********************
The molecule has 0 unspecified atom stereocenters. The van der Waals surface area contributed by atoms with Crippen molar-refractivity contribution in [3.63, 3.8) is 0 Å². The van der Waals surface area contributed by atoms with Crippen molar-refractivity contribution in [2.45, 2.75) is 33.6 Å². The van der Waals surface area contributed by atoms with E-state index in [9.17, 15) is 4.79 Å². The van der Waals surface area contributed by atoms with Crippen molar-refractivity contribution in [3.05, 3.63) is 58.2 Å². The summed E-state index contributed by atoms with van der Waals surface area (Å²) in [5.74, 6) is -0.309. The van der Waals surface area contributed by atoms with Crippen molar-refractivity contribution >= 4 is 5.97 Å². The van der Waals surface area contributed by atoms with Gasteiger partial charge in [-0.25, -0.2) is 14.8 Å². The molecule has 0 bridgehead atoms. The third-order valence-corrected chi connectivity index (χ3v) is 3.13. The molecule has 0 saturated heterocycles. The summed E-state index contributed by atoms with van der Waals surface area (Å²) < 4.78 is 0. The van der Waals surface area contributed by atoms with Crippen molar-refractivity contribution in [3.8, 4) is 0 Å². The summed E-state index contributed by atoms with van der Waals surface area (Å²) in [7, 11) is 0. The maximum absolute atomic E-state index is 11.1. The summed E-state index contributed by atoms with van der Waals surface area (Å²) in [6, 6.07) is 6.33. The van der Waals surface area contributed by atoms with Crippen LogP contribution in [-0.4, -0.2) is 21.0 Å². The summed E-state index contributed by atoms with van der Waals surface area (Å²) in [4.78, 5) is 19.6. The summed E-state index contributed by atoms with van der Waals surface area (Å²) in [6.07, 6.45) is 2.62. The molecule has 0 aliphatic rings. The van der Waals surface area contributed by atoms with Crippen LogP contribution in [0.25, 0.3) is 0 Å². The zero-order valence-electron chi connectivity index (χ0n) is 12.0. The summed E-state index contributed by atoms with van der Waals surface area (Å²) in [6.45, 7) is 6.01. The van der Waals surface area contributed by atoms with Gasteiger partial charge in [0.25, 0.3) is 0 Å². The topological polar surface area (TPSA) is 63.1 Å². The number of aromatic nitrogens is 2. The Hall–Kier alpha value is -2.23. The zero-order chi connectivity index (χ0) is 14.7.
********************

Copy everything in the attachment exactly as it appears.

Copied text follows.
The molecule has 0 unspecified atom stereocenters. The van der Waals surface area contributed by atoms with Crippen molar-refractivity contribution in [3.63, 3.8) is 0 Å². The van der Waals surface area contributed by atoms with Crippen molar-refractivity contribution in [2.45, 2.75) is 33.6 Å². The van der Waals surface area contributed by atoms with E-state index in [9.17, 15) is 4.79 Å². The van der Waals surface area contributed by atoms with Crippen molar-refractivity contribution in [3.05, 3.63) is 58.2 Å². The summed E-state index contributed by atoms with van der Waals surface area (Å²) in [5.74, 6) is -0.309. The van der Waals surface area contributed by atoms with Crippen molar-refractivity contribution >= 4 is 5.97 Å². The van der Waals surface area contributed by atoms with Gasteiger partial charge in [-0.25, -0.2) is 14.8 Å². The molecule has 0 bridgehead atoms. The third-order valence-corrected chi connectivity index (χ3v) is 3.13. The molecule has 0 saturated heterocycles. The summed E-state index contributed by atoms with van der Waals surface area (Å²) < 4.78 is 0. The van der Waals surface area contributed by atoms with Crippen molar-refractivity contribution in [3.8, 4) is 0 Å². The summed E-state index contributed by atoms with van der Waals surface area (Å²) in [7, 11) is 0. The maximum absolute atomic E-state index is 11.1. The summed E-state index contributed by atoms with van der Waals surface area (Å²) in [6, 6.07) is 6.33. The van der Waals surface area contributed by atoms with Crippen LogP contribution in [-0.4, -0.2) is 21.0 Å². The summed E-state index contributed by atoms with van der Waals surface area (Å²) in [4.78, 5) is 19.6. The summed E-state index contributed by atoms with van der Waals surface area (Å²) in [6.07, 6.45) is 2.62. The molecule has 0 aliphatic rings. The van der Waals surface area contributed by atoms with Crippen LogP contribution in [0.25, 0.3) is 0 Å². The zero-order valence-electron chi connectivity index (χ0n) is 12.0. The summed E-state index contributed by atoms with van der Waals surface area (Å²) in [6.45, 7) is 6.01. The van der Waals surface area contributed by atoms with Gasteiger partial charge in [0.25, 0.3) is 0 Å². The topological polar surface area (TPSA) is 63.1 Å². The number of aromatic nitrogens is 2. The Hall–Kier alpha value is -2.23. The zero-order chi connectivity index (χ0) is 14.7.